Little Fingers, Filip Florian (trans. Alistair Ian Blyth). Harcourt. 208pp, $24.00.
In the early 1990s, Filip Florian was working as a correspondent for Radio Free Europe in Bucharest when human bones were unearthed at a construction site in the city. Universally presumed to be relics from Communist crimes, the bones turned out to be centuries-old casualties of the bubonic plague. The public disappointment in the face of this revelation raised complex issues of how history can be repurposed—even, uncomfortably, by those who have suffered.
Florian pursues these themes in Little Fingers, a slim debut novel of untamed imagination in which a mass grave is discovered during an excavation in the Carpathians. (The little fingers of the title refer to a military official who hordes the pinky finger bones recovered from the grave like tiny charms.) The darkly lovely narratives that unfold from this premise are not concerned with providing satisfying answers for why the bones are there; rather, they act as instruments in the art of storytelling. Essentially, Little Fingers is a series of peregrinations on a theme, loosely related variations from which no single truth can be derived—even in the face of the “truth.”
Florian reveals the crucial facts in the first few pages. Although the archeologist in charge of the dig dates the bones to 1800, the local police chief nonetheless closes the site until the grave can be explained. Exhumation is turned over to the police and military, which approach the bones as a matter of inventory, or perhaps as a puzzle where “the reassembled skeletons would stand all in a row, dozens, perhaps hundreds, each perfectly reconstructed, with not a single element missing and in no case with a humerus or even a metacarpus positioned anywhere other than in its proper place.”
The police chief’s need to neatly and painstakingly categorize is buffoonish in its bureaucracy, but it also underlines a common belief that the unearthed bones can be identified, reclaimed by families, and given a proper burial. This belief—which is shared by everyone from the town’s former political prisoners to the journalists arriving from Bucharest to the so-called belated anti-Communists—reveals a shared hope that the bones will offer a way to acknowledge past wrongs and put the Communist past to rest. With the archeologists still claiming that the bones are centuries old, an Argentine forensics team is called in to deliver a verdict.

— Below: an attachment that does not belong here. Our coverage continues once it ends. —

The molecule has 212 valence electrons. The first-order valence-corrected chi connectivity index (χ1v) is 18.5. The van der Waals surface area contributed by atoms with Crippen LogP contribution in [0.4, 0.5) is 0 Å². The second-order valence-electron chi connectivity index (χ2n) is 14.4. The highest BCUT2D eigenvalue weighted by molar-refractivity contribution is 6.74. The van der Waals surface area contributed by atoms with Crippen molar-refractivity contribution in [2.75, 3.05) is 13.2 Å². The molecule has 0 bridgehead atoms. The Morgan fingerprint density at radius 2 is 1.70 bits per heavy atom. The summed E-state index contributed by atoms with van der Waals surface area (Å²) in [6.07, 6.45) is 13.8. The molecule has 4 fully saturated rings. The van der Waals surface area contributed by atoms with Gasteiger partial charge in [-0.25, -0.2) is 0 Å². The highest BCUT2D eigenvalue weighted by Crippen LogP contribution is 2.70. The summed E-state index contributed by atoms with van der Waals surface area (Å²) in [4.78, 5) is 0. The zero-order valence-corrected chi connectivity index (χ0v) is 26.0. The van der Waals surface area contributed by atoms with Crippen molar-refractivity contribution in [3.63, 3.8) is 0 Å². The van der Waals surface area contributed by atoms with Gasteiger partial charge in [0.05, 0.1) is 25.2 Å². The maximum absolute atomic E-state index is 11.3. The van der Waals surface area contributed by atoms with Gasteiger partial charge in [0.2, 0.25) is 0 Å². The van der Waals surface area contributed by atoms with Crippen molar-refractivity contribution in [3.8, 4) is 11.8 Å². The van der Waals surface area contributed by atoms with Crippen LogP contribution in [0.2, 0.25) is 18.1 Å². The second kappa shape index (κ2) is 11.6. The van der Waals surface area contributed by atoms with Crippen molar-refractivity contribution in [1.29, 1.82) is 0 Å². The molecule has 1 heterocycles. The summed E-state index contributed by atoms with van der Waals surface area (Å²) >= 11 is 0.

It is here, while the town waits for the Argentines to arrive, that the narrative truly begins—and the question of the mass grave quickly disappears from view. Rather than keep pace with the Argentines’ findings, Florian neatly turns away from the matter of the bones to instead focus on the lives of several of the townspeople.
This passage through the town is centered around Petrus, one of the archeologists. After failing to find an explanation for the bones in the library, he instead turns to the human archive comprised of the town’s older citizens, mining a rich mythology of wildly sketched characters. For example, he meets Dumitru M., the oldest person in town. An owner of a tile and fire-clay factory under the king and a crane operator under the Communists, Dumitru is now a skillful pigeon hunter, preparing them with bay leaves and white wine sauce, or caraway, tarragon, and cream.